I didn't know how to get back through the reeds carrying the rocket. I couldn't use my hands, and I really didn't know what to do.

    So I ended up turning around and backing my way out, occasionally stumbling, and having to hold everything above my head.

    When I go to the point where I figured I was about five feet from the end of the reeds, I just threw everything as hard as I could. Then I was able to walk forward out of the reeds.

    I picked it up and went back to the launch area. Fortunately, AMW ProX was on site, and Robert let me use the external hose on their motor home to clean myself off. If was the middle of summer, so I didn't mind getting soaked.

    I put the rocket and chutes on the hood of my car and went on launching. But I think to date, I have never been so exhausted. I drove home totally soaked, with the heater on full blast to try to dry my shoes. But the rocket did fly again.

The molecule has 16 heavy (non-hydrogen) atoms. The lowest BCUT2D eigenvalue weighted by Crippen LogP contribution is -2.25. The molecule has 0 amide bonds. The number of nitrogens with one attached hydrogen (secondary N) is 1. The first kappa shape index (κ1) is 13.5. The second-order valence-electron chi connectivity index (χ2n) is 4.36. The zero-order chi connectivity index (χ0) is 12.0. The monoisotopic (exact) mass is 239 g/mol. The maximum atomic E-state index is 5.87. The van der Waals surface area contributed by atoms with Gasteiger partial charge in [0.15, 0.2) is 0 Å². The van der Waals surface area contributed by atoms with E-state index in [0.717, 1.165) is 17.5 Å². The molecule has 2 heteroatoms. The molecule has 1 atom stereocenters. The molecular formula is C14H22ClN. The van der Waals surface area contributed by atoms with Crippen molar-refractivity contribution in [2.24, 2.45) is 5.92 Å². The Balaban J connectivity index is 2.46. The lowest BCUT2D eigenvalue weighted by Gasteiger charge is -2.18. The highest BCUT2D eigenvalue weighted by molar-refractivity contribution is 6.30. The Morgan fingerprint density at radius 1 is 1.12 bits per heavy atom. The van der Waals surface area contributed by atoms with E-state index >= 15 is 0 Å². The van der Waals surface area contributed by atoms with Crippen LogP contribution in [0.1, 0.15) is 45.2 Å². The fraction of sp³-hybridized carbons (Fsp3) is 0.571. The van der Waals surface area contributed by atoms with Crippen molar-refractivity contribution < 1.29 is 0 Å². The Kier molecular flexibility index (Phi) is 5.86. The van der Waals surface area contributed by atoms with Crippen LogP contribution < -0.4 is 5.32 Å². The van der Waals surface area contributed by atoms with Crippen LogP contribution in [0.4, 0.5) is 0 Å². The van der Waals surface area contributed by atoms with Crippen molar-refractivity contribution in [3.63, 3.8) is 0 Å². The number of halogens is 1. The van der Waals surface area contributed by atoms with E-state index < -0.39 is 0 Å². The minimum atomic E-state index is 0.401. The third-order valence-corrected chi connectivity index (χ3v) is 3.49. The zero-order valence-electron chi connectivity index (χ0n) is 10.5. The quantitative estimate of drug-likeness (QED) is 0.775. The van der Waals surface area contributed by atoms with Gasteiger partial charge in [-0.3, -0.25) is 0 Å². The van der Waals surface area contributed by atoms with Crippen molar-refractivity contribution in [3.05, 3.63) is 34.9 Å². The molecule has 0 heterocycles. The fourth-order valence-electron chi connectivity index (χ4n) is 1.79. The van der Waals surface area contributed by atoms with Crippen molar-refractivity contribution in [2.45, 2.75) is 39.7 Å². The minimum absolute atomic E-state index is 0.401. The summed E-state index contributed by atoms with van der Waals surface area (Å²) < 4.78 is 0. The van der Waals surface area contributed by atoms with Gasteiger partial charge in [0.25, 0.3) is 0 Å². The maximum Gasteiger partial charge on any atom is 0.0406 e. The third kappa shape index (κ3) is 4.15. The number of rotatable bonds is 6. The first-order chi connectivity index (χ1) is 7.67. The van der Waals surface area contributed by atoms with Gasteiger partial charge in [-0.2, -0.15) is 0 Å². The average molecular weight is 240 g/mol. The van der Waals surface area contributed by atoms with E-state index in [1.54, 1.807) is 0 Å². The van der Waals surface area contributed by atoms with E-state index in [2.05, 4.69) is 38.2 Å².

I don't know why Google calls the pond the Wye River. There is a Wye River, but that isn't it.

    Click image for larger version. 

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    I know that pond! Didn't know it was attached to a river
    Dick Stafford
    The member formerly known as the Pointy-Haired Moderator.
    The Original Rocket Dungeon
    Volunteer compiler of product news for ROCKETS Magazine

  11. #11
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    1st July 2011
    Location
    Pittsburgh, PA
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    I had a few go swimming. Either the ebay gets wet or the chute. Chute needed a good rinsing as it smelled awful.

    Thinking drainage ditches at MDRA's Higgs farm, and the Stream behind the parking area at URRF are the main areas for rockets playing torpedo.
    Kevin Wuchevich
    Tripoli Pittsburgh
    TRA 12238

  12. #12
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    18th January 2009
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    Quote Originally Posted by cavecentral View Post
    I had a few go swimming. Either the ebay gets wet or the chute. Chute needed a good rinsing as it smelled awful.